The incense of the sacrificial rites was a secret spice blend of eleven spices that was burned by the Kohanim on the altar every morning and evening. Rambam says it was meant to sweeten the putrid smell of the sacrifices. His explanation is quite practical. And that is ok, sometimes, you just need to hide a bad smell.

But looking further we can uncover a deeper spiritual message. The Talmud teaches Berekhot 43b: “Ezohu dvar shehan’shama nehenet mimeinu v’ein haguf neheneh mimeinu? Havei omer zeh hareiach. What doesn’t benefit the body but benefits the soul? It is none other than scent.” Now we might disagree and say that smells have a physical impact on our bodies. But the point of the rabbis is that smells fill us, revive us and thus touch our soul. The reiach renews our ruach, our spirit. The proof text for this claim is “kol han’shama tehalelya, let every soul praise God.” Even, or especially, those things that touch the soul directly like scent inspire us to praise and thank: barukh ata hashem eloheinu melekh haolam, blessed are you God, creator of…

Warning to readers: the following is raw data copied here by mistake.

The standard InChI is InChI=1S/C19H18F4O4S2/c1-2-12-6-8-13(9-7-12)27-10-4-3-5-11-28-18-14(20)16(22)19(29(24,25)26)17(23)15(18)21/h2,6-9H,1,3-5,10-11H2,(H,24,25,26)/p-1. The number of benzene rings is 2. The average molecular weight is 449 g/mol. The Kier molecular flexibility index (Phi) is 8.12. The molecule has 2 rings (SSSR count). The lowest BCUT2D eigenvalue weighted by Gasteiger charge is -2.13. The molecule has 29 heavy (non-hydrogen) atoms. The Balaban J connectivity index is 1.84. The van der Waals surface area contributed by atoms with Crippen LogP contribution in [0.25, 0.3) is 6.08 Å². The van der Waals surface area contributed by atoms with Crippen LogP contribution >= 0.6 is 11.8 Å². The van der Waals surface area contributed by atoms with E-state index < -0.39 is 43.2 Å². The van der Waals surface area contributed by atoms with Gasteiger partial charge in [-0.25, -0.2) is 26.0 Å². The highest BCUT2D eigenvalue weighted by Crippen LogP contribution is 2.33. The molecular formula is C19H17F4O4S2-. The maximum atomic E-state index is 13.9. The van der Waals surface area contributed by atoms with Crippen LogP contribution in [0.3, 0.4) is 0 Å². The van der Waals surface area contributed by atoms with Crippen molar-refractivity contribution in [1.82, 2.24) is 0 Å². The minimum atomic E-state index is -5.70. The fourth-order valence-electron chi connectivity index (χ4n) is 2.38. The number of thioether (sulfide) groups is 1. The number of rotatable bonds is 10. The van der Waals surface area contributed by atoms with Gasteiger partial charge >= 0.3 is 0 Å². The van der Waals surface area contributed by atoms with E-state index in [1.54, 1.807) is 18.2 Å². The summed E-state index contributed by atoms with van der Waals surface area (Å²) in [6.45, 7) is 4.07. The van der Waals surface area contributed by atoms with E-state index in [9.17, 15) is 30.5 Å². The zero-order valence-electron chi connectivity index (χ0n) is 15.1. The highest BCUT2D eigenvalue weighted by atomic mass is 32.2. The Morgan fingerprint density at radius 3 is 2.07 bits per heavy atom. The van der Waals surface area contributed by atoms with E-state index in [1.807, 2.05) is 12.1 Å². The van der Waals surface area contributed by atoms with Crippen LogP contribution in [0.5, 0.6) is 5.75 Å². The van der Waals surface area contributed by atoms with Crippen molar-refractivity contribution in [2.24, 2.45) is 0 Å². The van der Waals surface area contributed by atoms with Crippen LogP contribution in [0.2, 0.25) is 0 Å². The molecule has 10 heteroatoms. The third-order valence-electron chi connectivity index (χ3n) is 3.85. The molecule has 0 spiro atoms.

Jewish tradition teaches that scents can cover up a smell and can revive our spirit. And we know that intuitively. Some burn incense or take aroma therapy or clean with Pine Sol. Some relax with a cigar or a brandy in a snifter. For others, it is the smell of challah baking that revives them after a long week or havdalah spices that fill them with spirit to face the new week. In these and other ways, we sense the connection between reiach and ruach, smell and spirit.